The forward freezing reaction produces diamond by reduction of carbonate subducted from Earth's surface while the reverse melting reaction generates carbonate through oxidation of diamond (e.g., Foley 2010; Rohrbach and Schmidt 2011).

How does redox freezing/melting influence carbon degassing/ingassing?

Redox melting of carbon or carbide and freezing of carbonate largely control the movement of carbon in the present day mantle. Regardless of when plate tectonics started (e.g., Korenaga 2013), subduction of oceanic crust is the dominant mechanism of carbon ingassing to the mantle from surface reservoirs. Redox freezing occurs where the subducting slab is relatively oxidized and the surrounding mantle is reduced (e.g., Frost and McCammon 2008) (Fig. 3). As carbon migrates from the slab to the mantle, it encounters a strong redox gradient and reacts to form native carbon (reaction 3). This native carbon—diamond, graphite, carbide, or metal alloy—is immobile, but can be carried to shallower depths by mantle upwelling. Because the oxygen fugacity of the mantle decreases with increasing depth in the deep upper mantle and below (e.g., Frost and McCammon 2008), native carbon in an ascending mantle eventually reacts to form carbonated melt via redox melting at depths of ~150 km (e.g., Stagno et al. 2013). After this reaction, carbon is again oxidized and mobilized in carbonatite and carbonated silicate melts or emplaced in the lithosphere as carbonate (Fig. 3). The transport of carbon from the mantle to the surface as diamond in kimberlites or carbonatitic/carbonated melts carries key information to the surface about the deep carbon cycle, deep redox cycles, and the composition of the Earth. While most studies support the occurrence of a redox freezing/melting cycle, the quantities of carbon involved remain an open question.

What reactions occur between carbonates and silicates?

The stability of carbonates, including their reactivity with silicates, depends strongly on composition in addition to pressure and temperature, which in turn controls transport of carbon through the mantle. The strong affinity of calcium for silicate perovskite relative to carbonate leads to reactions such as:


at lower mantle depths (Biellmann et al. 1993; Seto et al. 2008). For silica-rich lithologies, reduction of carbonate to diamond has been observed in high-pressure experiments:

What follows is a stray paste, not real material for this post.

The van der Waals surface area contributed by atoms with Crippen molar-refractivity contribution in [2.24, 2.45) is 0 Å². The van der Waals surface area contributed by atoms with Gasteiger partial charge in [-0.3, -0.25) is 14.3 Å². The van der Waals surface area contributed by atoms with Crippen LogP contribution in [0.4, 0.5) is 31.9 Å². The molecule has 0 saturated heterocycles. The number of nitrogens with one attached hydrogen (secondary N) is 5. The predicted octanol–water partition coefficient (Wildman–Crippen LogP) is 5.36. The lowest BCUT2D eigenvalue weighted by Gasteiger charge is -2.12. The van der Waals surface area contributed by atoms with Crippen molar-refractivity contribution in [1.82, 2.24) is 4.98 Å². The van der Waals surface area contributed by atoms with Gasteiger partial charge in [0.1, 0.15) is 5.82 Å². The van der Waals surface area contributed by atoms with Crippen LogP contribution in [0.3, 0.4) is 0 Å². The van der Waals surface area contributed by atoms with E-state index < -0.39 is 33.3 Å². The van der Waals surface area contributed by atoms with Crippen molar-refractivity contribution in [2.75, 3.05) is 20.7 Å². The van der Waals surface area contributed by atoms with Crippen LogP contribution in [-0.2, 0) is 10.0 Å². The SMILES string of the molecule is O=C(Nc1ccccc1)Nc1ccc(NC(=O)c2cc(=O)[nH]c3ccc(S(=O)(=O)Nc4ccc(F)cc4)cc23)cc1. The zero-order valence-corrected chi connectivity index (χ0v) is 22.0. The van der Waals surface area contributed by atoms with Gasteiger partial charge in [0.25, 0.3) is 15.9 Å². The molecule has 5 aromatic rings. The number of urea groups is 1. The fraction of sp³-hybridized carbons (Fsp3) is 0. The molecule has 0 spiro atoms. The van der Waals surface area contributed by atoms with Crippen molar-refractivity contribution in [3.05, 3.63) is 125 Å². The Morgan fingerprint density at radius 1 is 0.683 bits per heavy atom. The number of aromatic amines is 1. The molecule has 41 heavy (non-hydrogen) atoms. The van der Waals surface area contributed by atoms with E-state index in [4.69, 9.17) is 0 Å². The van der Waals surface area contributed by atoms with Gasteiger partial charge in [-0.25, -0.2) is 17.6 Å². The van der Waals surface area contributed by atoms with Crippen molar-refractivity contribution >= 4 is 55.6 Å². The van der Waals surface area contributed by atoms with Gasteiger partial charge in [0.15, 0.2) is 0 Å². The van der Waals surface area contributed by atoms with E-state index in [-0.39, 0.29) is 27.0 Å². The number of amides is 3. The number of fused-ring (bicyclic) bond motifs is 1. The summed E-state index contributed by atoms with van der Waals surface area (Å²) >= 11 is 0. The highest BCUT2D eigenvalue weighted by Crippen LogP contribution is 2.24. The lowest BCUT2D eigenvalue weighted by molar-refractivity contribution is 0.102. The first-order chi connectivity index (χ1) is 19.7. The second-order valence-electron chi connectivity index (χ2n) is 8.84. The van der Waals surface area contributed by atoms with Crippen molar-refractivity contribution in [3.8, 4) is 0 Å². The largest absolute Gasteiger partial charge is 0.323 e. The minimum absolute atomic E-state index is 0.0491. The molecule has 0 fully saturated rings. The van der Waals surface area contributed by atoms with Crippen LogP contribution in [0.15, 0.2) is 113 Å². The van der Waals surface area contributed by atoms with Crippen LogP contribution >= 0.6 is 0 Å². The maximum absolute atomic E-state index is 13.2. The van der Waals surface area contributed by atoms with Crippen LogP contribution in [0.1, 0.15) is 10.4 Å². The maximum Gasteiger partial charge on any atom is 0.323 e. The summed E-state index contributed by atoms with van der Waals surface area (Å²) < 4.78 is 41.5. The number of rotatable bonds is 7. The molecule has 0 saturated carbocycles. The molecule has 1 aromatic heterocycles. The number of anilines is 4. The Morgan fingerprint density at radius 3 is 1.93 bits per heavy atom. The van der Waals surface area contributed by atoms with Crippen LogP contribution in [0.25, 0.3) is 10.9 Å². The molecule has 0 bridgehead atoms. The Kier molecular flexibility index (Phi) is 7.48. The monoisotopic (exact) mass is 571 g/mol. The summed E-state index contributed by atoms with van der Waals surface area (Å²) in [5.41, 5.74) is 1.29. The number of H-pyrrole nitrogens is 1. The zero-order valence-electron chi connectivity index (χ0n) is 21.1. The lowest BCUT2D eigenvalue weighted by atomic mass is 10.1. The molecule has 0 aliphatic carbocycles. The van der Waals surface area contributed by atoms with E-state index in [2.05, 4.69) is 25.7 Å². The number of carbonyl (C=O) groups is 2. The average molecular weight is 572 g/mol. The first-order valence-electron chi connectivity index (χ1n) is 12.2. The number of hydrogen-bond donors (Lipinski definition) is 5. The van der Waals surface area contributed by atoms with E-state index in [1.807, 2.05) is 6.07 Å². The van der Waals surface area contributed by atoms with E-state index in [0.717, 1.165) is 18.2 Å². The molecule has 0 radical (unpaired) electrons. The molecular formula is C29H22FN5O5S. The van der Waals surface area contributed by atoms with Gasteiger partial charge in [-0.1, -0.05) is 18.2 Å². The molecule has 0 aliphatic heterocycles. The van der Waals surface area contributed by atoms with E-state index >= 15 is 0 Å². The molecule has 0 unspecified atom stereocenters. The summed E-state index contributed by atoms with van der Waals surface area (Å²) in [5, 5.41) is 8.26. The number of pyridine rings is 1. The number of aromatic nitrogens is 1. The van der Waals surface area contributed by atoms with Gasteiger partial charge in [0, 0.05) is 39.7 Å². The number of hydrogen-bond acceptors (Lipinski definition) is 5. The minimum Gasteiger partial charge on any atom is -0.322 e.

(Seto et al. 2008; Maeda et al. 2017), and magnesite, MgCO3, has been observed to react with metallic iron to produce reduced phases (Dorfman et al. 2018). The reactivity of iron-bearing carbonates with silica is only just starting to be investigated, however (Drewitt et al. 2019). Oxygen fugacity plays a major role in determining the stability of reactions involving iron, but control of redox conditions within the diamond-anvil cell is still in its infancy. The strong link between oxygen fugacity and properties such as the composition of fluids and melts, however, motivates development of new techniques for high-pressure experiments.

What is the composition of carbon-bearing fluids and melts?

Diamond-hosted fluids from the mantle represent the only direct samples of primary mantle fluids, and thus provide a unique insight regarding the nature of carbonaceous fluids from the mantle. Mantle diamond formation usually occurs within the sub-cratonic lithospheric mantle, but deeper samples are also known (e.g., Shirey et al. 2013). Diamond-forming fluids can be trapped as micro-inclusions along the surfaces of diamond fibers and surrounding diamond-hosted mineral inclusions, especially abundant in fibrous diamonds (Navon et al. 1988), but also found in gem diamonds from the peridotite and eclogitic suites (e.g., Jablon and Navon 2016).

Carbon-rich and silica-poor melts generated by low-degree partial melting are considered to be one of the main hosts of carbon in the upper mantle. Depending on their composition, they can contain several tens of weight percent of carbon dioxide that can remain dissolved in the melt until very low pressure (e.g., Moussallam et al. 2015). These melts are considered to evolve during ascent, becoming progressively silica-rich as they react with the mantle (e.g., Dasgupta and Hirschmann 2010), yet they might also stall and pond, potentially accumulating at the lithosphere-asthenosphere boundary and explaining the so-called low velocity zone (e.g., Sakamaki et al. 2013). Due to their elevated amounts of carbon dioxide (several tens of weight percent), carbonated melts have a peculiar molecular structure with a remarkably polymerized silicate sub-network cohabiting with a carbonate sub-network (Moussallam et al. 2016). This structure can explain the high electrical conductivity of carbonated melts (Sifré et al. 2014) and hints at peculiar physical properties as a function of their carbon content (Moussallam et al. 2016). Future challenges lie in better characterizing their physical properties to understand how low-degree partial melts connect and migrate along grain boundaries.